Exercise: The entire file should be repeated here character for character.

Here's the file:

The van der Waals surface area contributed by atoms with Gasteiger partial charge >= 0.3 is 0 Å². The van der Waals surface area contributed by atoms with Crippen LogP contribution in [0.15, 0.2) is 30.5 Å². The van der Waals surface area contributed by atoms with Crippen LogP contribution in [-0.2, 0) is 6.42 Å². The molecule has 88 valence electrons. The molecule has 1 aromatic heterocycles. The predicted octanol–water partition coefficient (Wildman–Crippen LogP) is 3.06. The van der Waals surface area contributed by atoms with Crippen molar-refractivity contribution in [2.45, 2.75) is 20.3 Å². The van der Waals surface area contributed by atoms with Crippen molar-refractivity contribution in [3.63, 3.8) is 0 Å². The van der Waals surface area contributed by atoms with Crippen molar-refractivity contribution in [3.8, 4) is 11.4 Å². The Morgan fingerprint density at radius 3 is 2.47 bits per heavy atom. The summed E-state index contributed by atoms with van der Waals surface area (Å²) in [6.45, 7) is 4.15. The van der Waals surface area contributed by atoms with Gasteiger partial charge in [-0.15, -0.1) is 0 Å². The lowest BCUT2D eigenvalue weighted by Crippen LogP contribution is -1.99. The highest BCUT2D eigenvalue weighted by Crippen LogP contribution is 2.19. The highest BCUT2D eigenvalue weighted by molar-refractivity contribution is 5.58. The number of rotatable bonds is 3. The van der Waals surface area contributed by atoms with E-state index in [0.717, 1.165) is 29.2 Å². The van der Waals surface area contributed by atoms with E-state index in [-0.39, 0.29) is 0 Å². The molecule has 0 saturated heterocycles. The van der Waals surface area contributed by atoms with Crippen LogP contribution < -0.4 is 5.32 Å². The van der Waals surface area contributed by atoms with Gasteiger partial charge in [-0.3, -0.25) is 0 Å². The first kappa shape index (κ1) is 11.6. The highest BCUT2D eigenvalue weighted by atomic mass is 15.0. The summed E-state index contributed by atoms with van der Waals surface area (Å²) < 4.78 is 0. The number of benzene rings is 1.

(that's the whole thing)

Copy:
The van der Waals surface area contributed by atoms with Gasteiger partial charge >= 0.3 is 0 Å². The van der Waals surface area contributed by atoms with Crippen LogP contribution in [0.15, 0.2) is 30.5 Å². The van der Waals surface area contributed by atoms with Crippen LogP contribution in [-0.2, 0) is 6.42 Å². The molecule has 88 valence electrons. The molecule has 1 aromatic heterocycles. The predicted octanol–water partition coefficient (Wildman–Crippen LogP) is 3.06. The van der Waals surface area contributed by atoms with Crippen molar-refractivity contribution in [2.45, 2.75) is 20.3 Å². The van der Waals surface area contributed by atoms with Crippen molar-refractivity contribution in [3.63, 3.8) is 0 Å². The van der Waals surface area contributed by atoms with Crippen molar-refractivity contribution in [3.8, 4) is 11.4 Å². The Morgan fingerprint density at radius 3 is 2.47 bits per heavy atom. The summed E-state index contributed by atoms with van der Waals surface area (Å²) in [6.45, 7) is 4.15. The van der Waals surface area contributed by atoms with Gasteiger partial charge in [-0.15, -0.1) is 0 Å². The lowest BCUT2D eigenvalue weighted by Crippen LogP contribution is -1.99. The highest BCUT2D eigenvalue weighted by Crippen LogP contribution is 2.19. The highest BCUT2D eigenvalue weighted by molar-refractivity contribution is 5.58. The number of rotatable bonds is 3. The van der Waals surface area contributed by atoms with E-state index in [0.717, 1.165) is 29.2 Å². The van der Waals surface area contributed by atoms with E-state index in [-0.39, 0.29) is 0 Å². The molecule has 0 saturated heterocycles. The van der Waals surface area contributed by atoms with Crippen LogP contribution < -0.4 is 5.32 Å². The van der Waals surface area contributed by atoms with Gasteiger partial charge in [-0.3, -0.25) is 0 Å². The first kappa shape index (κ1) is 11.6. The highest BCUT2D eigenvalue weighted by atomic mass is 15.0. The summed E-state index contributed by atoms with van der Waals surface area (Å²) < 4.78 is 0. The number of benzene rings is 1.